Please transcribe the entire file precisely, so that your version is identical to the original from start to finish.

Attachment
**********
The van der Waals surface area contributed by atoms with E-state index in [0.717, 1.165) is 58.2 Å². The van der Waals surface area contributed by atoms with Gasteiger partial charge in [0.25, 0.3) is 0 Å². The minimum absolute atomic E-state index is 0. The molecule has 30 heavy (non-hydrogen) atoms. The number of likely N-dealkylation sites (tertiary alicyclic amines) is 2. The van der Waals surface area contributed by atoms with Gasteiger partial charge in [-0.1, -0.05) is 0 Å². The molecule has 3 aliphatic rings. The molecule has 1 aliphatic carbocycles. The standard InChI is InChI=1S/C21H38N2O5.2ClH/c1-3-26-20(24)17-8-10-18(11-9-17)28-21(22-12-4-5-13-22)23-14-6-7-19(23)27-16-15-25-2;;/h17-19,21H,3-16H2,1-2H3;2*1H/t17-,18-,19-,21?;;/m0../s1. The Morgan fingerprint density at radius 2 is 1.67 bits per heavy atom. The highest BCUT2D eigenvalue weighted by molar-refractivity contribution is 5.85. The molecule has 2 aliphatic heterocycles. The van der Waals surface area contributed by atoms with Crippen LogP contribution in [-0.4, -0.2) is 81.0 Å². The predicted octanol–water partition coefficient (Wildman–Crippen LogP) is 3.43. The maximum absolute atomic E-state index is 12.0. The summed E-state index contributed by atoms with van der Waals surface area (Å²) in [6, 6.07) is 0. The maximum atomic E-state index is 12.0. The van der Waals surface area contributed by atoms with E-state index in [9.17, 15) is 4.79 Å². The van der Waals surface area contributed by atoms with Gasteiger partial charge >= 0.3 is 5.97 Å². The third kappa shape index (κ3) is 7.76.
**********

The van der Waals surface area contributed by atoms with E-state index in [0.717, 1.165) is 58.2 Å². The van der Waals surface area contributed by atoms with Gasteiger partial charge in [0.25, 0.3) is 0 Å². The minimum absolute atomic E-state index is 0. The molecule has 30 heavy (non-hydrogen) atoms. The number of likely N-dealkylation sites (tertiary alicyclic amines) is 2. The van der Waals surface area contributed by atoms with Gasteiger partial charge in [-0.1, -0.05) is 0 Å². The molecule has 3 aliphatic rings. The molecule has 1 aliphatic carbocycles. The standard InChI is InChI=1S/C21H38N2O5.2ClH/c1-3-26-20(24)17-8-10-18(11-9-17)28-21(22-12-4-5-13-22)23-14-6-7-19(23)27-16-15-25-2;;/h17-19,21H,3-16H2,1-2H3;2*1H/t17-,18-,19-,21?;;/m0../s1. The Morgan fingerprint density at radius 2 is 1.67 bits per heavy atom. The highest BCUT2D eigenvalue weighted by molar-refractivity contribution is 5.85. The molecule has 2 aliphatic heterocycles. The van der Waals surface area contributed by atoms with Crippen LogP contribution in [-0.4, -0.2) is 81.0 Å². The predicted octanol–water partition coefficient (Wildman–Crippen LogP) is 3.43. The maximum absolute atomic E-state index is 12.0. The summed E-state index contributed by atoms with van der Waals surface area (Å²) in [6, 6.07) is 0. The maximum atomic E-state index is 12.0. The van der Waals surface area contributed by atoms with E-state index in [9.17, 15) is 4.79 Å². The van der Waals surface area contributed by atoms with Gasteiger partial charge >= 0.3 is 5.97 Å². The third kappa shape index (κ3) is 7.76.